When it comes to HRT, it can be hard to separate the facts from the fiction. And with so much conflicting information, it’s no wonder that women are becoming increasingly confused.
So here are common myths about HRT, along with the actual facts.
You have to wait for your symptoms to be really bad or even unbearable before your doctor can give you HRT.
Many women delay going to their doctor and asking for treatment as they feel that they are wasting their doctor’s time and should wait until their symptoms are really bad.
This is not the case as HRT will help even if you have mild symptoms. In addition, there is increasing evidence that the earlier HRT is started, the more you will get protection from osteoporosis and heart disease.
HRT delays the menopause
Many women avoid taking HRT as they think that they will then have their menopause. Any symptoms you might experience after stopping HRT are menopausal symptoms you would have experienced even if you had never taken HRT.
Without HRT, many women have menopausal symptoms for more than a decade and some women still have hot flushes when they are over 75 years old.
HRT causes clots
FALSE (for some types of HRT)
If you take oral (tablet) HRT then there is a small increased risk of a clot developing in your leg or lungs. This increased risk is very small and is higher if you have other risk factors for developing a clot. These risk factors include being very overweight or having a history of a clot in the past.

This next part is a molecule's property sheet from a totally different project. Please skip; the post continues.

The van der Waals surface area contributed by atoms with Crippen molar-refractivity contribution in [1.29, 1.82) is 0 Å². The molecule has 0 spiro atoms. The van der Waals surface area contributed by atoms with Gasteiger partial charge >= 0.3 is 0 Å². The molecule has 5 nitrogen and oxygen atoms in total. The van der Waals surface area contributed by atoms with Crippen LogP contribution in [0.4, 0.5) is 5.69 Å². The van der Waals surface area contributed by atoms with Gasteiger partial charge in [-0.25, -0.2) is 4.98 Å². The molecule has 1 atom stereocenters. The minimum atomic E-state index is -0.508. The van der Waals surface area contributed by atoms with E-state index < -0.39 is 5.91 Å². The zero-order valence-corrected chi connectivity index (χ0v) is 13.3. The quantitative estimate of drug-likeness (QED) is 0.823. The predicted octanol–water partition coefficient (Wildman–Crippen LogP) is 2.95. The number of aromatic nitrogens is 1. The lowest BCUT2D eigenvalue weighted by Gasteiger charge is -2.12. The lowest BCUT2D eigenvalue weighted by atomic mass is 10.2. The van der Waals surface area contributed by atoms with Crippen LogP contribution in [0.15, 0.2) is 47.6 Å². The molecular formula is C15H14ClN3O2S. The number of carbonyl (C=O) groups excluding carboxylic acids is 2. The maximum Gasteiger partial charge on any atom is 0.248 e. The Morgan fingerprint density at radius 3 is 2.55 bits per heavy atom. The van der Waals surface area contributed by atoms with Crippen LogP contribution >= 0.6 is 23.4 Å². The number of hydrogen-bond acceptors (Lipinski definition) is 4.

However, if you take the oestrogen part of HRT as either a gel or a patch it gets absorbed directly into your body and then is not associated with an increased risk of clot.
HRT will cause heart attacks and strokes
Taking HRT when you are under 60 does not actually increase your risk of developing a heart attack. Those women who only need to take oestrogen (without a progestogen) actually have a lower risk of heart disease compared to women who do not take HRT.
There is a very small increased risk of stroke in women who take combined HRT but this risk is reduced by using the oestrogen as gels or patches. The risk of stroke in women under 60 is very low however, regardless of whether or not you take HRT.
You can’t take HRT if you have a migraine
Many women notice that their migraines worsen as they go through their menopause. As you can’t take the oral contraceptive pill if you have a history of migraines, many women (and doctors) incorrectly think that you cannot take HRT if you have migraines.
If you have migraines, then you should take oestrogen as gels or patches rather than as tablets.
You have to stop HRT after five years
Many doctors try and encourage women to stop taking HRT after five years. However, there is actually no good scientific reason for this.
Each woman needs to be assessed individually for the time they need to take HRT for. The length of time you take HRT for is an individual choice and depends on your individual risks and benefits. If you’re under 51, then you need to take HRT until you are at least 51, regardless of the age you are when you start taking it.
I hope this has clarified some of the more common confusion about HRT myths and facts. There are many different options available and it’s important that you know the facts.
If in doubt, speak to your doctor, read the NICE guidelines or talk to a menopause expert.